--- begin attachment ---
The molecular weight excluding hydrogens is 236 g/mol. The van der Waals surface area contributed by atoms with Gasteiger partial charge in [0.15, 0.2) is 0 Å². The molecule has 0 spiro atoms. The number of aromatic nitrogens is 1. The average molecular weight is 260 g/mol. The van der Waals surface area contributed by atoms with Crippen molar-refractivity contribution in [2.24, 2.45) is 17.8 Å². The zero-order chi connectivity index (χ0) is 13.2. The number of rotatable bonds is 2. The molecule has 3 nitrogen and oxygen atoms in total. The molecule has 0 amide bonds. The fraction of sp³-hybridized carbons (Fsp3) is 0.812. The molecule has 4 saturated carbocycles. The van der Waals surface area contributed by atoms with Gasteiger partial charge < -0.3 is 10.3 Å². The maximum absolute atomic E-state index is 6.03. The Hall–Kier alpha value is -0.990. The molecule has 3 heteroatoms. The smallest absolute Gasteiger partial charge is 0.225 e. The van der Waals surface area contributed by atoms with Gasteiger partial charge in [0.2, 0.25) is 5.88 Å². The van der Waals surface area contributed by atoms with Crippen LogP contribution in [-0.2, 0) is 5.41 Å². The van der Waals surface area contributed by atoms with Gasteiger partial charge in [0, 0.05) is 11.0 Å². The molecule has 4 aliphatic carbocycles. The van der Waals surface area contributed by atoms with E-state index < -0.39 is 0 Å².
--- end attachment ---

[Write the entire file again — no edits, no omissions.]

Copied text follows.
The molecular weight excluding hydrogens is 236 g/mol. The van der Waals surface area contributed by atoms with Gasteiger partial charge in [0.15, 0.2) is 0 Å². The molecule has 0 spiro atoms. The number of aromatic nitrogens is 1. The average molecular weight is 260 g/mol. The van der Waals surface area contributed by atoms with Crippen molar-refractivity contribution in [2.24, 2.45) is 17.8 Å². The zero-order chi connectivity index (χ0) is 13.2. The number of rotatable bonds is 2. The molecule has 3 nitrogen and oxygen atoms in total. The molecule has 0 amide bonds. The fraction of sp³-hybridized carbons (Fsp3) is 0.812. The molecule has 4 saturated carbocycles. The van der Waals surface area contributed by atoms with Gasteiger partial charge < -0.3 is 10.3 Å². The maximum absolute atomic E-state index is 6.03. The Hall–Kier alpha value is -0.990. The molecule has 3 heteroatoms. The smallest absolute Gasteiger partial charge is 0.225 e. The van der Waals surface area contributed by atoms with Gasteiger partial charge in [0.2, 0.25) is 5.88 Å². The van der Waals surface area contributed by atoms with Crippen LogP contribution in [-0.2, 0) is 5.41 Å². The van der Waals surface area contributed by atoms with Gasteiger partial charge in [0, 0.05) is 11.0 Å². The molecule has 4 aliphatic carbocycles. The van der Waals surface area contributed by atoms with E-state index < -0.39 is 0 Å².